Luppes said it can be argued in many ways that the expellees were “primus inter pares,” or first among equals, in comparison to the victims of World War II in Germany, especially for the first quarter-century after the war.

“Therefore, although narratives of German wartime suffering have varied in tone and resonance over the course of the postwar era, the topic has never been taboo, at least in the sense that assertions of German victimhood were nonexistent or disallowed,” he said.

A subtitle for Luppes’ lecture could be “From consensus to contestation,” he said.

“And by that I mean, for the first 25 years after World War II and beyond, German victimhood occupied the largest place in German memory. It was a consensus,” he said. “Postwar memory in Germany tends to crowd out competing narratives. Indeed, not until the 1970s and early 1980s was the Holocaust able to squeeze in. This development was extraordinary and remains a significant achievement.”

Holocaust-centered historical narratives have not been uncontested, Luppes said.

“One could argue that with the explosion of interest in German wartime suffering, the place of the Holocaust in German memory is as tenuous as ever,” he said.

Understanding perceptions of German wartime suffering in the postwar era is critical, Luppes said.

“You might ask, ‘What is at stake here?’ Well, precisely the conditions that allowed for the prominence of German victimhood in postwar memory were those that prevented public commemoration of the Holocaust on a large scale. If a similar setup were to occur again, memories of Germany’s victims, instead of German victims, could be squeezed out again,” he said.

Attitudes on German culpability did not change immediately, Luppes said, and prior to the 1960s discussions of responsibility had facilitated a widespread popularity of the narratives of the past that focused on German victimhood, including those put forward by the expellees.

“The Nuremberg trials in the fall of 1945 and the successive trials from 1946 to 1949, as well as the Allies’ broader efforts to de-Nazify German society did little to implicate the rest of the populace,” he said. “Most attribute the beginning of the more widespread readiness to reassess a remembrance of the German past to a series of high-profile criminal trials, starting with the Einsatzgruppen trial in Ulm in 1958, at which the mass killing of Jews in Poland and the Soviet Union was comprehensively presented in public for the first time.”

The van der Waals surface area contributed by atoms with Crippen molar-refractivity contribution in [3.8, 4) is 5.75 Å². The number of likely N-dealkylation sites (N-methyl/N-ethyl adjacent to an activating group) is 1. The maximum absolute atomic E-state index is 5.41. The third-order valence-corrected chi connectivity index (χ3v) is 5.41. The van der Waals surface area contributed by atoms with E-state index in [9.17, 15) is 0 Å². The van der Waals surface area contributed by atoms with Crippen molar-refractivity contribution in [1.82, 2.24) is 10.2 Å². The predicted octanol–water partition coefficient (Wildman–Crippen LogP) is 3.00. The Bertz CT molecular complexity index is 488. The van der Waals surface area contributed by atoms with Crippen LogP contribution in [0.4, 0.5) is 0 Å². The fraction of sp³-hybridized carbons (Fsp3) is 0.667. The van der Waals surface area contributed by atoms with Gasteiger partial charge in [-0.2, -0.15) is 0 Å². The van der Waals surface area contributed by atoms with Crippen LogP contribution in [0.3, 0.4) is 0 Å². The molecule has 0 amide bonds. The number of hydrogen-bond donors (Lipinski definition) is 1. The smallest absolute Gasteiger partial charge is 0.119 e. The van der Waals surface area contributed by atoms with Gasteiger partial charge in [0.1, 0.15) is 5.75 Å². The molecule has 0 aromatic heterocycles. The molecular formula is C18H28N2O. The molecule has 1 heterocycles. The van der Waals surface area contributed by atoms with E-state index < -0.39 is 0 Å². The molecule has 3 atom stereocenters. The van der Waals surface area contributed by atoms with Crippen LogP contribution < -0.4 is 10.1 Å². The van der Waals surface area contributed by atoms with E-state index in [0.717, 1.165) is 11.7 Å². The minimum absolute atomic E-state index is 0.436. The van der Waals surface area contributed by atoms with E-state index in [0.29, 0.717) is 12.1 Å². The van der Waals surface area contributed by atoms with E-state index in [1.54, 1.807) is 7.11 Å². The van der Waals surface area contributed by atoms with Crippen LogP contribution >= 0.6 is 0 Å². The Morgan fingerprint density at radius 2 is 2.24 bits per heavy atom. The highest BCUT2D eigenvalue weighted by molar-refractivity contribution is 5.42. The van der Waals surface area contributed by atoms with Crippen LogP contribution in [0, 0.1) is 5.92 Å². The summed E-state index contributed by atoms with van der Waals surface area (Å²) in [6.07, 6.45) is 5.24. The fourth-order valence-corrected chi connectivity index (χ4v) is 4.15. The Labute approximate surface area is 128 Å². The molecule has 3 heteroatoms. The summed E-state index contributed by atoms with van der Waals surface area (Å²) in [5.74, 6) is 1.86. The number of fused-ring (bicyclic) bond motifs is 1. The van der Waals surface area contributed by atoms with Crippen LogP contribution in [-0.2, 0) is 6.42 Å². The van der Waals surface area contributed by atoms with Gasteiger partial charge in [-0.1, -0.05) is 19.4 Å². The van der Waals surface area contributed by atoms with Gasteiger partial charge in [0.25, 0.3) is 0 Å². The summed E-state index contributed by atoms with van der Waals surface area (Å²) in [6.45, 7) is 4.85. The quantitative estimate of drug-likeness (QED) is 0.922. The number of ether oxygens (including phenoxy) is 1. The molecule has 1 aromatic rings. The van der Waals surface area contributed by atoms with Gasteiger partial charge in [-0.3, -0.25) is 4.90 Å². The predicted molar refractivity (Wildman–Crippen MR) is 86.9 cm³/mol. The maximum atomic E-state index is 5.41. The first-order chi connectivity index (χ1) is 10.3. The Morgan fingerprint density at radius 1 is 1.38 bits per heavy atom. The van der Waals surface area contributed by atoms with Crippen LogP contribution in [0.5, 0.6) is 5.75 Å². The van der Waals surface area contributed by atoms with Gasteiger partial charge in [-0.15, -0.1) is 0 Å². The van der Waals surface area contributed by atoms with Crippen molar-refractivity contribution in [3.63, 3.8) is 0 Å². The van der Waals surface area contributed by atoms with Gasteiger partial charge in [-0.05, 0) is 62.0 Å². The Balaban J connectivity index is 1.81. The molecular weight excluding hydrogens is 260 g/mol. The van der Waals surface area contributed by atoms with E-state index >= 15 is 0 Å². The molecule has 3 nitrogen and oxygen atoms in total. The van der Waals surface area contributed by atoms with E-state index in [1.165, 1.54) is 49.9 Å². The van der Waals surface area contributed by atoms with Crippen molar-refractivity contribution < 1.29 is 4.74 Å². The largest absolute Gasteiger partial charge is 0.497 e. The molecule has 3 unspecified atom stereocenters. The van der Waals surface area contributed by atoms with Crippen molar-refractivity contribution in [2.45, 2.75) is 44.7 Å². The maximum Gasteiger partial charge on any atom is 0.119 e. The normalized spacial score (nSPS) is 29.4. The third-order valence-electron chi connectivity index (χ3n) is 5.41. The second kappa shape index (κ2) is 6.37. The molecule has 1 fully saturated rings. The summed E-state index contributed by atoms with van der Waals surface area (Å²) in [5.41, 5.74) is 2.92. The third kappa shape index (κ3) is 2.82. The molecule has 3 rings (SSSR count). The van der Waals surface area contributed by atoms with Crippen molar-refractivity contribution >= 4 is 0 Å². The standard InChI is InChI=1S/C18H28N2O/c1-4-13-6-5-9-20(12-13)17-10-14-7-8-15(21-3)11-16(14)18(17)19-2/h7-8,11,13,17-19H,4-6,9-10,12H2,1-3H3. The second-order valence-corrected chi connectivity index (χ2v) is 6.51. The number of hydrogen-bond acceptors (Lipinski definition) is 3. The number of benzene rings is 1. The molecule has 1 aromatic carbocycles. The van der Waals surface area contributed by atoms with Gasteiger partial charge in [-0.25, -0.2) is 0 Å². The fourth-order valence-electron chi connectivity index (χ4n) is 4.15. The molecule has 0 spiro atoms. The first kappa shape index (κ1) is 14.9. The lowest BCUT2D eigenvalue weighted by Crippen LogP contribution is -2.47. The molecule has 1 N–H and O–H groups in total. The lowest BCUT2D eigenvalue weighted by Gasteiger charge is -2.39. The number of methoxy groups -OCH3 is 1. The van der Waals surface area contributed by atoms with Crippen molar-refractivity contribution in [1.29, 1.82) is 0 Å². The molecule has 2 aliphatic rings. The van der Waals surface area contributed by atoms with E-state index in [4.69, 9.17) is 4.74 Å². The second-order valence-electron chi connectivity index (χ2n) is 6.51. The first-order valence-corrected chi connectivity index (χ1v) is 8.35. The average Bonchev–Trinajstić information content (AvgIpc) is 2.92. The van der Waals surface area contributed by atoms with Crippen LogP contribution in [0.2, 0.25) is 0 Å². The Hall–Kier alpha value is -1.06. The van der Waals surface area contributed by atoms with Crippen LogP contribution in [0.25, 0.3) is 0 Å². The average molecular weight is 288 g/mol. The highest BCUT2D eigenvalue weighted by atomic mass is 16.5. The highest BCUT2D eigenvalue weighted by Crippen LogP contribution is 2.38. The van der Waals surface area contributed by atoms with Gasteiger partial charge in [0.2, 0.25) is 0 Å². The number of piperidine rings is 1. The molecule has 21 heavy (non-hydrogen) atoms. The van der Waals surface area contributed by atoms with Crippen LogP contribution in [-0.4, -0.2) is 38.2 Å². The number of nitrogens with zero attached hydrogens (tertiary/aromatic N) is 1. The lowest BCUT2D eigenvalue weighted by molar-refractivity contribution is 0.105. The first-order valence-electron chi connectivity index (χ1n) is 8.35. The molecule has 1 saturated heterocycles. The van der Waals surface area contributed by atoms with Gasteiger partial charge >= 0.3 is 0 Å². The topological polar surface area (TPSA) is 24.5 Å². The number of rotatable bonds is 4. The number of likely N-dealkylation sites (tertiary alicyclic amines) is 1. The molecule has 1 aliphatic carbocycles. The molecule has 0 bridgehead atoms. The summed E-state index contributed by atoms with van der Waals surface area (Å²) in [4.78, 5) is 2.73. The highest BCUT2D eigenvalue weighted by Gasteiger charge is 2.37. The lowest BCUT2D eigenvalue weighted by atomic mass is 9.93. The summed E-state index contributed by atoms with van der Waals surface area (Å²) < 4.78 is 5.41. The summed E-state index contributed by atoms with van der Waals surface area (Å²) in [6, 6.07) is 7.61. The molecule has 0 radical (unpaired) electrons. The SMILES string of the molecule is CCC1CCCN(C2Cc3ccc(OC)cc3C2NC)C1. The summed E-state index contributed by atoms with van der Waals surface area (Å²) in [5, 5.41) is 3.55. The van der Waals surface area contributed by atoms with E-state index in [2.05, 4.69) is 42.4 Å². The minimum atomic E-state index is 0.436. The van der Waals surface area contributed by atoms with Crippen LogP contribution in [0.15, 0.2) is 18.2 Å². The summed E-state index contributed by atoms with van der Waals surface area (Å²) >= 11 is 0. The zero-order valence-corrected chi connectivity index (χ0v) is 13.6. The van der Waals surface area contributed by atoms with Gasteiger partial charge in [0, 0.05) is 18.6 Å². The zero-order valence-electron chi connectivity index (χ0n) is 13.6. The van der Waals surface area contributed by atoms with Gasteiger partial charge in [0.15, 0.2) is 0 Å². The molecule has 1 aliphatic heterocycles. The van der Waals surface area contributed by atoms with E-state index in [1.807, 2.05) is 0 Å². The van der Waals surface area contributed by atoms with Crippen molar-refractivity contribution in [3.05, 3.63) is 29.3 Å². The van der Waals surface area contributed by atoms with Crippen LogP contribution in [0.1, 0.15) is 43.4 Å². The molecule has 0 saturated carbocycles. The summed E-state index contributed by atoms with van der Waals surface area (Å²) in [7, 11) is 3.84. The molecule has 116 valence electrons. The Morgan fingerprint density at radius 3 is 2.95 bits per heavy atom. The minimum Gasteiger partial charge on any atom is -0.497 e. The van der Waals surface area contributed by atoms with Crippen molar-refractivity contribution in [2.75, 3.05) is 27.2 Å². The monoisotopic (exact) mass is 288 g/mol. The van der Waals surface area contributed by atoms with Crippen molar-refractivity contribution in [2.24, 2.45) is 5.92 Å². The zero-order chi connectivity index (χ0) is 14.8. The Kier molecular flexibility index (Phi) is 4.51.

In revealing to the world the totality of the Nazi crimes, Luppes said, the trials played an important didactic role in altering the opinions on the fundamental nature of the Third Reich and challenged West German attitudes on culpability.

“Though a distinction must be made between the attitudes of the political class … and the rest of the population, the trials inevitably led to more confrontation with and contemplation about the role played by ordinary Germans in the annihilation of European Jews,” he said.

The long-term logistical efforts to accommodate the influx of ethnic German refugees and expellees were considered unparalleled in German history, Luppes said.

“In fact, many considered the integration of expellees to be one of the great achievements of the German postwar states,” he said. “The efforts are often referenced today in the discussions about handling the huge numbers of incoming refugees in Germany right now. There are important differences, of course.”

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About Catherine Owers

Senior News Writer Catherine Owers is a senior from New Orleans, Louisiana. She is studying English and Theology.